Clinical Characteristics of 90 Macrodactyly Cases

Jingheng Wu, Guanglei Tian, Yuan Ji, James P. Higgins, W. P.Andrew Lee

Research output: Contribution to journalArticlepeer-review

4 Scopus citations


Purpose: Macrodactyly is a rare, nonhereditary congenital deformity. Digital enlargement in macrodactyly involves all tissue types and presents alone or as part of a congenital deformity syndromes. Macrodactyly treatment largely depends on surgeons’ experience and knowledge. Because there is a paucity of large cohort studies of macrodactyly in the literature, our goal was to retrospectively analyze macrodactyly cases in order to define a better system for diagnosis, classification, and prognosis. Methods: Medical records of 90 Chinese macrodactyly patients, including demographic characteristics, clinical presentations, anatomical distributions, x-rays, pathological findings, and treatments, were reviewed. Genetic analyses of 12 patients were also reviewed. Results: Disease incidence was similar across sex and geographical regions. Multiple-digit involvement was 2.6 times more frequent than single-digit involvement. The index finger, middle finger, and thumb were most commonly involved. Two digits were affected more often than 3, with the affected digits adjacent in most cases. The affected digit was in the median nerve innervation distribution in 79% of cases and was accompanied by enlargement and fat infiltration of the median nerve. Seven cases had syndactyly. Ten of the 12 cases subjected to PIK3CA mutation analysis were positive. Conclusions: Macrodactyly represents a heterogeneous group of conditions, without significant sex or geographical predilection, which is usually present at birth. A high PIK3CA mutation–positive rate in affected tissues suggests a similar cellular mechanism for overgrowth in patients with various clinical presentations. Type of study/level of evidence: Prognostic IV.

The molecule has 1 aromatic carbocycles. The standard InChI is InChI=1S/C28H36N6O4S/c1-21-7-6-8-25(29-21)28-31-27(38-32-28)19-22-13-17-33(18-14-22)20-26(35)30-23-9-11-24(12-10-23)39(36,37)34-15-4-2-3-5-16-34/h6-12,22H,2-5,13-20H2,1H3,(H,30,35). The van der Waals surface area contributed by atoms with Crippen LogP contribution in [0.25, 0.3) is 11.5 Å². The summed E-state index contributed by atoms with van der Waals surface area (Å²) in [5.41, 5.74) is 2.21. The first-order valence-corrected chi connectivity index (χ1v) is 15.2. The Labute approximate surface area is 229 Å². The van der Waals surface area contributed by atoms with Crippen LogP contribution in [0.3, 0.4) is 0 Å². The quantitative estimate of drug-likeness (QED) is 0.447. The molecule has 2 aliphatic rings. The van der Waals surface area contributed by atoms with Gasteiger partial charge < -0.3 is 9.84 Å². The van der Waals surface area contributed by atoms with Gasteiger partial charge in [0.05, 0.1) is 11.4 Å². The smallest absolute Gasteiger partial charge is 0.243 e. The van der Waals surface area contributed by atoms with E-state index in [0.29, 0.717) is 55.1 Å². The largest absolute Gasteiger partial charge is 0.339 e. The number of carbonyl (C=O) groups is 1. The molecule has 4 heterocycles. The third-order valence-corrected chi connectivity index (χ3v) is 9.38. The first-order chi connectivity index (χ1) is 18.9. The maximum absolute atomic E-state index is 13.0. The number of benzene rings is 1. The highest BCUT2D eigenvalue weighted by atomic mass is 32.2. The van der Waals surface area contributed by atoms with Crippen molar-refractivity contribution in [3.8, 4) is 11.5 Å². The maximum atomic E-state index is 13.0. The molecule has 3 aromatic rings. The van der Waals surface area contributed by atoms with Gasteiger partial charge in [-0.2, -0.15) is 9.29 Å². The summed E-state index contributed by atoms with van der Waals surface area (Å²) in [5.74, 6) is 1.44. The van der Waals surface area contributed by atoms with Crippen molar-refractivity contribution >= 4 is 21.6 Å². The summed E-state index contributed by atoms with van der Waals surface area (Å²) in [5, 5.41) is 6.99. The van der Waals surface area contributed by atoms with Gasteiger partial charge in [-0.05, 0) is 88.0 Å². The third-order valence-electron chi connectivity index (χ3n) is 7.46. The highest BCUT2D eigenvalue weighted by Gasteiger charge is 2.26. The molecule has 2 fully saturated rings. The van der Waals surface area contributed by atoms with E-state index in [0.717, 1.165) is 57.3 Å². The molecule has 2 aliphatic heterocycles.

Original languageEnglish (US)
Pages (from-to)982.e1-982.e5
JournalJournal of Hand Surgery
Issue number10
StatePublished - Oct 2020
Externally publishedYes


  • Congenital
  • PIK3CA
  • foot deformities
  • hand deformities
  • macrodactyly

ASJC Scopus subject areas

  • Surgery
  • Orthopedics and Sports Medicine


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